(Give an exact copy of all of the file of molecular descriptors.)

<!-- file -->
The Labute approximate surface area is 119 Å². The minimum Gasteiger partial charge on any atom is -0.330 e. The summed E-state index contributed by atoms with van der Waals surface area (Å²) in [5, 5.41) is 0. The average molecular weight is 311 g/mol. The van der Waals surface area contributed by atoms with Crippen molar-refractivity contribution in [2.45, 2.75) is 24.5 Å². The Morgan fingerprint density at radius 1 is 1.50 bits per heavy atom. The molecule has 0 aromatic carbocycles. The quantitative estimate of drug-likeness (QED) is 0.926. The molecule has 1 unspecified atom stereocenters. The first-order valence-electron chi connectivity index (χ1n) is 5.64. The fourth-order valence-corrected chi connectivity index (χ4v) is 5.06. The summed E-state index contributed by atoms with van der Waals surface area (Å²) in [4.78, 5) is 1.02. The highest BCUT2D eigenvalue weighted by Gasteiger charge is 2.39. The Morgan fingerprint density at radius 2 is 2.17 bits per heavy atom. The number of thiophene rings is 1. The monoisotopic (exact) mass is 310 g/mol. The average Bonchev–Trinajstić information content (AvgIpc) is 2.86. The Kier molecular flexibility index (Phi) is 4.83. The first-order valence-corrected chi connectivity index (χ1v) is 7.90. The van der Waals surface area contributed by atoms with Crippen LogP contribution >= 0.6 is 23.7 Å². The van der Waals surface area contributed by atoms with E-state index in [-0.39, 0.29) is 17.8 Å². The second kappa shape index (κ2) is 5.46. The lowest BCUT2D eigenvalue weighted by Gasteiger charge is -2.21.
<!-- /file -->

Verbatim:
The Labute approximate surface area is 119 Å². The minimum Gasteiger partial charge on any atom is -0.330 e. The summed E-state index contributed by atoms with van der Waals surface area (Å²) in [5, 5.41) is 0. The average molecular weight is 311 g/mol. The van der Waals surface area contributed by atoms with Crippen molar-refractivity contribution in [2.45, 2.75) is 24.5 Å². The Morgan fingerprint density at radius 1 is 1.50 bits per heavy atom. The molecule has 0 aromatic carbocycles. The quantitative estimate of drug-likeness (QED) is 0.926. The molecule has 1 unspecified atom stereocenters. The first-order valence-electron chi connectivity index (χ1n) is 5.64. The fourth-order valence-corrected chi connectivity index (χ4v) is 5.06. The summed E-state index contributed by atoms with van der Waals surface area (Å²) in [4.78, 5) is 1.02. The highest BCUT2D eigenvalue weighted by Gasteiger charge is 2.39. The Morgan fingerprint density at radius 2 is 2.17 bits per heavy atom. The number of thiophene rings is 1. The monoisotopic (exact) mass is 310 g/mol. The average Bonchev–Trinajstić information content (AvgIpc) is 2.86. The Kier molecular flexibility index (Phi) is 4.83. The first-order valence-corrected chi connectivity index (χ1v) is 7.90. The van der Waals surface area contributed by atoms with Crippen LogP contribution >= 0.6 is 23.7 Å². The van der Waals surface area contributed by atoms with E-state index in [-0.39, 0.29) is 17.8 Å². The second kappa shape index (κ2) is 5.46. The lowest BCUT2D eigenvalue weighted by Gasteiger charge is -2.21.